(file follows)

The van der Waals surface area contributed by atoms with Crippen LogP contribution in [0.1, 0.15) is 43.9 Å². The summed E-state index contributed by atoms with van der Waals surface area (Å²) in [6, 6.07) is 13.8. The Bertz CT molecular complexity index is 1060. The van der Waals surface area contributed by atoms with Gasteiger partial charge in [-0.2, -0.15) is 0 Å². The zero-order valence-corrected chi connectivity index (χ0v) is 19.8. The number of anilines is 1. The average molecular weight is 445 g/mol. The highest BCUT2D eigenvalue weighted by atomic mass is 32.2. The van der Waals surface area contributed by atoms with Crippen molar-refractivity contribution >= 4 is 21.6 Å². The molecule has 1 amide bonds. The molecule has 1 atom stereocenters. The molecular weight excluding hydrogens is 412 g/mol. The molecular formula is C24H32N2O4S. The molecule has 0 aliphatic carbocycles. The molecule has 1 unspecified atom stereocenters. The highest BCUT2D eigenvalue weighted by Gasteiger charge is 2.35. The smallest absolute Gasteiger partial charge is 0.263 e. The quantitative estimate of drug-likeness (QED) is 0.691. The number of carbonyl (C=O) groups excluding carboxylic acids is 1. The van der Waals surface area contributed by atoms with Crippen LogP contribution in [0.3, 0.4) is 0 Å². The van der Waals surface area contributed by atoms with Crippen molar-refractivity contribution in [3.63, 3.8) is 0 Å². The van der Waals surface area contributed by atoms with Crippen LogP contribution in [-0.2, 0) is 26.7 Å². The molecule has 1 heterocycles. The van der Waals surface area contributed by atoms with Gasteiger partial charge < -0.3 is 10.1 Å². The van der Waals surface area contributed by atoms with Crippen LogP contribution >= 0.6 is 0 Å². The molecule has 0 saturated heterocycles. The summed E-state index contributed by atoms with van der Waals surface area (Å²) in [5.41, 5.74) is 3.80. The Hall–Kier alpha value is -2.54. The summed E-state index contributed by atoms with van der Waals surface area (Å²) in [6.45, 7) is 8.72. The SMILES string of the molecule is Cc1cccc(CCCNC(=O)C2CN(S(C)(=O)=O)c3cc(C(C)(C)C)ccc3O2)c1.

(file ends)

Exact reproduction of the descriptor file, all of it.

The van der Waals surface area contributed by atoms with Crippen LogP contribution in [0.1, 0.15) is 43.9 Å². The summed E-state index contributed by atoms with van der Waals surface area (Å²) in [6, 6.07) is 13.8. The Bertz CT molecular complexity index is 1060. The van der Waals surface area contributed by atoms with Gasteiger partial charge in [-0.2, -0.15) is 0 Å². The zero-order valence-corrected chi connectivity index (χ0v) is 19.8. The number of anilines is 1. The average molecular weight is 445 g/mol. The highest BCUT2D eigenvalue weighted by atomic mass is 32.2. The van der Waals surface area contributed by atoms with Crippen molar-refractivity contribution >= 4 is 21.6 Å². The molecule has 1 amide bonds. The molecule has 1 atom stereocenters. The molecular weight excluding hydrogens is 412 g/mol. The molecular formula is C24H32N2O4S. The molecule has 0 aliphatic carbocycles. The molecule has 1 unspecified atom stereocenters. The highest BCUT2D eigenvalue weighted by Gasteiger charge is 2.35. The smallest absolute Gasteiger partial charge is 0.263 e. The quantitative estimate of drug-likeness (QED) is 0.691. The number of carbonyl (C=O) groups excluding carboxylic acids is 1. The van der Waals surface area contributed by atoms with Crippen LogP contribution in [0.3, 0.4) is 0 Å². The van der Waals surface area contributed by atoms with Crippen molar-refractivity contribution in [3.63, 3.8) is 0 Å². The van der Waals surface area contributed by atoms with Crippen LogP contribution in [-0.2, 0) is 26.7 Å². The molecule has 1 heterocycles. The van der Waals surface area contributed by atoms with Gasteiger partial charge < -0.3 is 10.1 Å². The van der Waals surface area contributed by atoms with Crippen LogP contribution >= 0.6 is 0 Å². The molecule has 0 saturated heterocycles. The summed E-state index contributed by atoms with van der Waals surface area (Å²) in [5.41, 5.74) is 3.80. The Hall–Kier alpha value is -2.54. The summed E-state index contributed by atoms with van der Waals surface area (Å²) in [6.45, 7) is 8.72. The SMILES string of the molecule is Cc1cccc(CCCNC(=O)C2CN(S(C)(=O)=O)c3cc(C(C)(C)C)ccc3O2)c1.